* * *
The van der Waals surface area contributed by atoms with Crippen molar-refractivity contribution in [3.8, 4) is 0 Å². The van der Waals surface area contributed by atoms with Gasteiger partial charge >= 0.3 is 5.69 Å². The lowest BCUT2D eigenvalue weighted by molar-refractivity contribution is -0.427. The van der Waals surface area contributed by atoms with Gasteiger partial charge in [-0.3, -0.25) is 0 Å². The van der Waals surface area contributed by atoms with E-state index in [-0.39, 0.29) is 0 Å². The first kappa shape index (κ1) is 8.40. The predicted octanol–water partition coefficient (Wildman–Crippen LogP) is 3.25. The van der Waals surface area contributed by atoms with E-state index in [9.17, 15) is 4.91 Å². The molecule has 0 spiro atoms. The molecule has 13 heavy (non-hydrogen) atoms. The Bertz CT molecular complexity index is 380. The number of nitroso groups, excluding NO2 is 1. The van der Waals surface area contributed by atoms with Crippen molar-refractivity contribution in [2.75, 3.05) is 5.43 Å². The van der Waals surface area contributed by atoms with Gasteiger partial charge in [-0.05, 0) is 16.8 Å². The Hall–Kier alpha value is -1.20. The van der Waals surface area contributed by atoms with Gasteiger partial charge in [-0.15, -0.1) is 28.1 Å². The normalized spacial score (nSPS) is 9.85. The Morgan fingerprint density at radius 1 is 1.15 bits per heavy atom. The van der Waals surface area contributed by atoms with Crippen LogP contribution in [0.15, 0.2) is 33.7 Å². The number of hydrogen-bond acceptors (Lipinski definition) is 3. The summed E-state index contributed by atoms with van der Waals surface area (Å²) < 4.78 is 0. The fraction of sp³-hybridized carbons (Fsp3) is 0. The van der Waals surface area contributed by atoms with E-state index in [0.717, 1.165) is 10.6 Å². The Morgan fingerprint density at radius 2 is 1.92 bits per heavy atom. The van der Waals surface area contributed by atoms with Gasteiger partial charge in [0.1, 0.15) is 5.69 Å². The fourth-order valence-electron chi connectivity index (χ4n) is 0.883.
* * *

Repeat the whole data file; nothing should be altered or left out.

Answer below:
The van der Waals surface area contributed by atoms with Crippen molar-refractivity contribution in [3.8, 4) is 0 Å². The van der Waals surface area contributed by atoms with Gasteiger partial charge >= 0.3 is 5.69 Å². The lowest BCUT2D eigenvalue weighted by molar-refractivity contribution is -0.427. The van der Waals surface area contributed by atoms with Gasteiger partial charge in [-0.3, -0.25) is 0 Å². The van der Waals surface area contributed by atoms with E-state index in [-0.39, 0.29) is 0 Å². The first kappa shape index (κ1) is 8.40. The predicted octanol–water partition coefficient (Wildman–Crippen LogP) is 3.25. The van der Waals surface area contributed by atoms with E-state index in [9.17, 15) is 4.91 Å². The molecule has 0 spiro atoms. The molecule has 13 heavy (non-hydrogen) atoms. The Bertz CT molecular complexity index is 380. The number of nitroso groups, excluding NO2 is 1. The van der Waals surface area contributed by atoms with Crippen molar-refractivity contribution in [2.75, 3.05) is 5.43 Å². The van der Waals surface area contributed by atoms with Gasteiger partial charge in [-0.05, 0) is 16.8 Å². The Hall–Kier alpha value is -1.20. The van der Waals surface area contributed by atoms with Gasteiger partial charge in [-0.15, -0.1) is 28.1 Å². The normalized spacial score (nSPS) is 9.85. The Morgan fingerprint density at radius 1 is 1.15 bits per heavy atom. The van der Waals surface area contributed by atoms with Crippen LogP contribution in [0.15, 0.2) is 33.7 Å². The number of hydrogen-bond acceptors (Lipinski definition) is 3. The summed E-state index contributed by atoms with van der Waals surface area (Å²) < 4.78 is 0. The fraction of sp³-hybridized carbons (Fsp3) is 0. The van der Waals surface area contributed by atoms with E-state index in [0.717, 1.165) is 10.6 Å². The Morgan fingerprint density at radius 2 is 1.92 bits per heavy atom. The van der Waals surface area contributed by atoms with Gasteiger partial charge in [0.1, 0.15) is 5.69 Å². The fourth-order valence-electron chi connectivity index (χ4n) is 0.883.